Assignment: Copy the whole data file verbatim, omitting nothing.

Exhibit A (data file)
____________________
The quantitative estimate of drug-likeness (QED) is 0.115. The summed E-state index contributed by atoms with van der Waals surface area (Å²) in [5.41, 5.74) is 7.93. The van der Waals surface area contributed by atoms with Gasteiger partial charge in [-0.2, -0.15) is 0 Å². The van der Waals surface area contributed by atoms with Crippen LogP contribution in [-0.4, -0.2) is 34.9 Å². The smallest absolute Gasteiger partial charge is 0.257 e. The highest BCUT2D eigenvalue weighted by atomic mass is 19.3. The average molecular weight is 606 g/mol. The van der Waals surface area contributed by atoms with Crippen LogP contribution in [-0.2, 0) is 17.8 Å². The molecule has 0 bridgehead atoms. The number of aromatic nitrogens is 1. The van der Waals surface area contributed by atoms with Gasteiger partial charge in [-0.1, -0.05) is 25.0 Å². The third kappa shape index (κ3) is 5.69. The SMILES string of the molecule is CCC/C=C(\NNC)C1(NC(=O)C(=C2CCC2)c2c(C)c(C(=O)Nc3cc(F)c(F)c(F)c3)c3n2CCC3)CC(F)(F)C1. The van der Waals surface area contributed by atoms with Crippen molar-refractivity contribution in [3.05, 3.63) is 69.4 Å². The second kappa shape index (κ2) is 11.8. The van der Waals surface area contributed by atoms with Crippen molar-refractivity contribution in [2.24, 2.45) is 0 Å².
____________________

The quantitative estimate of drug-likeness (QED) is 0.115. The summed E-state index contributed by atoms with van der Waals surface area (Å²) in [5.41, 5.74) is 7.93. The van der Waals surface area contributed by atoms with Gasteiger partial charge in [-0.2, -0.15) is 0 Å². The van der Waals surface area contributed by atoms with Crippen LogP contribution in [-0.4, -0.2) is 34.9 Å². The smallest absolute Gasteiger partial charge is 0.257 e. The highest BCUT2D eigenvalue weighted by atomic mass is 19.3. The average molecular weight is 606 g/mol. The van der Waals surface area contributed by atoms with Crippen LogP contribution in [-0.2, 0) is 17.8 Å². The molecule has 0 bridgehead atoms. The number of aromatic nitrogens is 1. The van der Waals surface area contributed by atoms with Gasteiger partial charge in [-0.1, -0.05) is 25.0 Å². The third kappa shape index (κ3) is 5.69. The SMILES string of the molecule is CCC/C=C(\NNC)C1(NC(=O)C(=C2CCC2)c2c(C)c(C(=O)Nc3cc(F)c(F)c(F)c3)c3n2CCC3)CC(F)(F)C1. The van der Waals surface area contributed by atoms with Crippen molar-refractivity contribution in [3.05, 3.63) is 69.4 Å². The second kappa shape index (κ2) is 11.8. The van der Waals surface area contributed by atoms with Crippen molar-refractivity contribution in [2.24, 2.45) is 0 Å².